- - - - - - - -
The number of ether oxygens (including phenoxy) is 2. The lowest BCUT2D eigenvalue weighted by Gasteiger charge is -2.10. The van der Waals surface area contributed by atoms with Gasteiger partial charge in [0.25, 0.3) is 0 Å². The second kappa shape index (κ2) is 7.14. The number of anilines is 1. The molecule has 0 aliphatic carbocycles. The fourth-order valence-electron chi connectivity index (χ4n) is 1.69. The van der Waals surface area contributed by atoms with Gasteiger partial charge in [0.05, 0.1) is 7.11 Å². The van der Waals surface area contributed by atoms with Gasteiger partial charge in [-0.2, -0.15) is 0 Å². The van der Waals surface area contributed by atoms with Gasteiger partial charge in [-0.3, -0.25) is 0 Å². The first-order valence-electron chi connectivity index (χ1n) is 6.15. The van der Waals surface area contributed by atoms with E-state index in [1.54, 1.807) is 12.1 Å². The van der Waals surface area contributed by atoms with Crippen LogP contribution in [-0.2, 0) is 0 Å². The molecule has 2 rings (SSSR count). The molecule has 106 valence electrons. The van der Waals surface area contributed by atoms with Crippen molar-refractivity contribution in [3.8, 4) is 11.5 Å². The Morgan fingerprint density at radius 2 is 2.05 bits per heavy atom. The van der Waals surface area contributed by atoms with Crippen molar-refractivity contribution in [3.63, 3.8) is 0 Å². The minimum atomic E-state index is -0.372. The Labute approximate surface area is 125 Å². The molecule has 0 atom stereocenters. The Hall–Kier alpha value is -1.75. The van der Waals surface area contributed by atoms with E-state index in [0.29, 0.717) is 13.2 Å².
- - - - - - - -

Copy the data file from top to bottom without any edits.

The number of ether oxygens (including phenoxy) is 2. The lowest BCUT2D eigenvalue weighted by Gasteiger charge is -2.10. The van der Waals surface area contributed by atoms with Gasteiger partial charge in [0.25, 0.3) is 0 Å². The second kappa shape index (κ2) is 7.14. The number of anilines is 1. The molecule has 0 aliphatic carbocycles. The fourth-order valence-electron chi connectivity index (χ4n) is 1.69. The van der Waals surface area contributed by atoms with Gasteiger partial charge in [0.05, 0.1) is 7.11 Å². The van der Waals surface area contributed by atoms with Gasteiger partial charge in [-0.2, -0.15) is 0 Å². The van der Waals surface area contributed by atoms with Gasteiger partial charge in [-0.3, -0.25) is 0 Å². The first-order valence-electron chi connectivity index (χ1n) is 6.15. The van der Waals surface area contributed by atoms with E-state index in [1.54, 1.807) is 12.1 Å². The van der Waals surface area contributed by atoms with Crippen LogP contribution in [-0.2, 0) is 0 Å². The molecule has 2 rings (SSSR count). The molecule has 106 valence electrons. The van der Waals surface area contributed by atoms with Crippen molar-refractivity contribution in [3.8, 4) is 11.5 Å². The Morgan fingerprint density at radius 2 is 2.05 bits per heavy atom. The van der Waals surface area contributed by atoms with Crippen molar-refractivity contribution in [3.63, 3.8) is 0 Å². The minimum atomic E-state index is -0.372. The Labute approximate surface area is 125 Å². The molecule has 0 atom stereocenters. The Hall–Kier alpha value is -1.75. The van der Waals surface area contributed by atoms with E-state index in [0.29, 0.717) is 13.2 Å².